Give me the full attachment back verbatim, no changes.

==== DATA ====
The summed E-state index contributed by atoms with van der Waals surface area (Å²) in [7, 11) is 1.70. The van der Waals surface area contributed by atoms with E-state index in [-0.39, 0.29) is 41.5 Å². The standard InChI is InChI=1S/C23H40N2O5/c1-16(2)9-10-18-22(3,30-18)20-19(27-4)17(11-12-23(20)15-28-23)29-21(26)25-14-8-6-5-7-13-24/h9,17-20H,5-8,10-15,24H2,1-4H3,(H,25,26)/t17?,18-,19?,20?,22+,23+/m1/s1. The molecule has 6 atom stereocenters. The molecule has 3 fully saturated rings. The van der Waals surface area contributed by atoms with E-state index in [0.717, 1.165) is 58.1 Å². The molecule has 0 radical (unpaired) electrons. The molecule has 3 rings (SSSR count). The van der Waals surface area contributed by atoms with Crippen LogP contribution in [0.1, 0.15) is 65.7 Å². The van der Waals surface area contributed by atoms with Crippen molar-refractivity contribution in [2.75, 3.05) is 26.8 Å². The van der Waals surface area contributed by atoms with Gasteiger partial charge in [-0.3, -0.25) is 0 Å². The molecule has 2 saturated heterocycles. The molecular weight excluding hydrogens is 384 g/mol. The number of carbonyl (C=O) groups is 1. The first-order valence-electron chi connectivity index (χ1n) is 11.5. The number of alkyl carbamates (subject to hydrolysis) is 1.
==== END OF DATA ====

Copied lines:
The summed E-state index contributed by atoms with van der Waals surface area (Å²) in [7, 11) is 1.70. The van der Waals surface area contributed by atoms with E-state index in [-0.39, 0.29) is 41.5 Å². The standard InChI is InChI=1S/C23H40N2O5/c1-16(2)9-10-18-22(3,30-18)20-19(27-4)17(11-12-23(20)15-28-23)29-21(26)25-14-8-6-5-7-13-24/h9,17-20H,5-8,10-15,24H2,1-4H3,(H,25,26)/t17?,18-,19?,20?,22+,23+/m1/s1. The molecule has 6 atom stereocenters. The molecule has 3 fully saturated rings. The van der Waals surface area contributed by atoms with E-state index in [0.717, 1.165) is 58.1 Å². The molecule has 0 radical (unpaired) electrons. The molecule has 3 rings (SSSR count). The van der Waals surface area contributed by atoms with Crippen LogP contribution in [0.1, 0.15) is 65.7 Å². The van der Waals surface area contributed by atoms with Crippen molar-refractivity contribution in [2.75, 3.05) is 26.8 Å². The van der Waals surface area contributed by atoms with Gasteiger partial charge in [-0.3, -0.25) is 0 Å². The molecule has 2 saturated heterocycles. The molecular weight excluding hydrogens is 384 g/mol. The number of carbonyl (C=O) groups is 1. The first-order valence-electron chi connectivity index (χ1n) is 11.5. The number of alkyl carbamates (subject to hydrolysis) is 1.